The original Santa Cruz Tallboy was one of the first great big-wheel trail bikes that proved 29ers could be much more than stupid cross country bikes. The Tallboy was fun. It could be ridden hard and fast, didn’t mind getting off the ground, and it hit far above where its diminutive travel number would predict. It was one of the first of its kind to make the disadvantages of the larger wheel vanish.
That was a decade ago. Nowadays, hardly anyone will argue that 29ers have no problem being both fast, and fun. The larger wheels dominate nearly every category of mountain bike. I remember sitting at a Bike Mag Roundtable in the fall of 2010, where the entire table unanimously agreed that 29-inch wheels would absolutely never find their way onto downhill bikes.
Well, they have, and in its own small way the Tallboy helped them get there.
So what’s next for the legend? If you pay any attention to mountain bike trends, you likely already know the answer: More. More travel, more stiffness, more reach, more aggressive.
And while it is all those things, the Tallboy is still relatively the same. “Relatively” being the key word. It’s by no means anywhere close to the bike that it was 10 years ago, but it fits right in where it used to. Which, of course is in the super-quick-but-also-dangerously-capable category.
To get it there, Santa Cruz decided to redesign the Tallboy with the lower-link VPP design first developed for the company’s longer-travel bikes. I don’t love the way the frame obscures the shock in such a way that it makes setting sag slightly tougher, but I do love literally everything else about it, starting with ride quality.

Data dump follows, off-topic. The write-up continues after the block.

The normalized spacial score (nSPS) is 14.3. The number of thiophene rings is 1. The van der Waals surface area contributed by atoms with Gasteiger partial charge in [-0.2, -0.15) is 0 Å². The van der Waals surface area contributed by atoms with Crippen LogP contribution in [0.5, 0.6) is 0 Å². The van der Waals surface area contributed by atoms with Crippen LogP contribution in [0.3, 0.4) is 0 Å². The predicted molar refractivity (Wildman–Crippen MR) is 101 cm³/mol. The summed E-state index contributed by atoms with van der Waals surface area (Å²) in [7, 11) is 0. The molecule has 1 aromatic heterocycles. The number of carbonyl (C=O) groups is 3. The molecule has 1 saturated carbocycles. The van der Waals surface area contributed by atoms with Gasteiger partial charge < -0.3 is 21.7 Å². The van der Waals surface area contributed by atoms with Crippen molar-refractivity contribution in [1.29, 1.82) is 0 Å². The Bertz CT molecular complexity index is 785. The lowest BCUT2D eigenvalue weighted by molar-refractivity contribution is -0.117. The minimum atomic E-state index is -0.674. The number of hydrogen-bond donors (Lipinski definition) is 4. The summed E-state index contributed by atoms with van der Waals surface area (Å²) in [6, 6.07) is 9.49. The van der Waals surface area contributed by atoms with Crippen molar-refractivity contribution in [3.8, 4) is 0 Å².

Most notably, the Tallboy seems to suffer from almost none of the pedal feedback that has plagued VPPs of past. Yet, it still has impressive pedaling efficiency. It doesn’t completely cut the suspension off under power, so you don’t really get that “sprints like a hardtail” thing you’d get from previous VPP bikes. However, the suspension feels like it’s more neutral. It can still absorb some impacts if you’re mashing through a rock garden, and that’s the sort of behavior that saves energy in the long run.
It’s also about how the Tallboy’s 120-millimeters of rear travel is delivered. It’s more supportive throughout the stroke, so rather than losing speed in corners, the Tallboy loads up and pops you out. It’s a more predictable, more modern feeling suspension curve, and it’s one part of why the Tallboy does so well in all conditions.
The other factors are stiffness and geometry. Before we get into geometry numbers, it’s worth noting that the new Tallboy is impressively torsionally stiff, both at the front and rear ends. It stays on your chosen line without needing to fight it, and can be pushed hard into corners without splaying or twanging. Which is a good thing, because the bike’s slack 65.5-degree head angle with reduced offset 130-mil-travel fork, modernly-long reach (470 millimeters, size large), short 430-millimeter chainstays (which are actually adjustable to 440 millimeters if you prefer stability over maneuverability), and low bottom bracket, make the bike ultra good at getting out of trouble.
It has aggressive enough geometry to ride ultra steep descents, but it still feels quick and snappy underfoot. Will it steer as quickly as the previous Tallboy? Probably not at first. The Gen 3 Tallboy is 2.5 degrees steeper, has a normal offset fork, has a vastly shorter wheelbase, and less travel. But that’s okay. This is not a small revision to an existing model, it’s a full rebuild to put the Tallboy back to where it all started—pushing boundaries.
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